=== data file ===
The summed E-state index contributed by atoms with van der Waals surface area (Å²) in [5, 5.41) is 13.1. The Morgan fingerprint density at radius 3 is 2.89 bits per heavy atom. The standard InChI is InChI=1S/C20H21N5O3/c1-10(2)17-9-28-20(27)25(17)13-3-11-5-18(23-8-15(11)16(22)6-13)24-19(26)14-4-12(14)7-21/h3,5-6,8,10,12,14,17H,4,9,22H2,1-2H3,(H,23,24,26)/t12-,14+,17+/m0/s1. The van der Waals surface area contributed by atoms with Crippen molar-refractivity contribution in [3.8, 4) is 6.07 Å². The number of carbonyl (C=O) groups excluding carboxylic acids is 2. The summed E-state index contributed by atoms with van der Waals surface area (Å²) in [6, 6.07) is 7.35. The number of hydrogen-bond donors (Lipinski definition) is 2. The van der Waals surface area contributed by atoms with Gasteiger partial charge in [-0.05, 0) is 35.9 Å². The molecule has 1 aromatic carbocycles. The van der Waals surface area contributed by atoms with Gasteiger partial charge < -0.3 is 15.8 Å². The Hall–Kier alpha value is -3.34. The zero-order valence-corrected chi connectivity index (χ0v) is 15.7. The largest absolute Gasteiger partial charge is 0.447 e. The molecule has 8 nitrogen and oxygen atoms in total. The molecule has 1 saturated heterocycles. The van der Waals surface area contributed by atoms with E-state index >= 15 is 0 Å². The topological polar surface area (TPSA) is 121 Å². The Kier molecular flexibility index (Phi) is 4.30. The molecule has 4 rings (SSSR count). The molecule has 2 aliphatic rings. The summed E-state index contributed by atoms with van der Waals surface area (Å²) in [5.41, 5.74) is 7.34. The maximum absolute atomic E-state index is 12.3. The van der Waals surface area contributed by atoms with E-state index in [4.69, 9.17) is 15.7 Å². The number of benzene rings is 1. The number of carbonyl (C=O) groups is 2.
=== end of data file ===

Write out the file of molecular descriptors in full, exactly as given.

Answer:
The summed E-state index contributed by atoms with van der Waals surface area (Å²) in [5, 5.41) is 13.1. The Morgan fingerprint density at radius 3 is 2.89 bits per heavy atom. The standard InChI is InChI=1S/C20H21N5O3/c1-10(2)17-9-28-20(27)25(17)13-3-11-5-18(23-8-15(11)16(22)6-13)24-19(26)14-4-12(14)7-21/h3,5-6,8,10,12,14,17H,4,9,22H2,1-2H3,(H,23,24,26)/t12-,14+,17+/m0/s1. The van der Waals surface area contributed by atoms with Crippen molar-refractivity contribution in [3.8, 4) is 6.07 Å². The number of carbonyl (C=O) groups excluding carboxylic acids is 2. The summed E-state index contributed by atoms with van der Waals surface area (Å²) in [6, 6.07) is 7.35. The number of hydrogen-bond donors (Lipinski definition) is 2. The van der Waals surface area contributed by atoms with Gasteiger partial charge in [-0.05, 0) is 35.9 Å². The molecule has 1 aromatic carbocycles. The van der Waals surface area contributed by atoms with Gasteiger partial charge < -0.3 is 15.8 Å². The Hall–Kier alpha value is -3.34. The zero-order valence-corrected chi connectivity index (χ0v) is 15.7. The largest absolute Gasteiger partial charge is 0.447 e. The molecule has 8 nitrogen and oxygen atoms in total. The molecule has 1 saturated heterocycles. The van der Waals surface area contributed by atoms with E-state index >= 15 is 0 Å². The topological polar surface area (TPSA) is 121 Å². The Kier molecular flexibility index (Phi) is 4.30. The molecule has 4 rings (SSSR count). The molecule has 2 aliphatic rings. The summed E-state index contributed by atoms with van der Waals surface area (Å²) in [5.41, 5.74) is 7.34. The maximum absolute atomic E-state index is 12.3. The van der Waals surface area contributed by atoms with E-state index in [4.69, 9.17) is 15.7 Å². The number of benzene rings is 1. The number of carbonyl (C=O) groups is 2.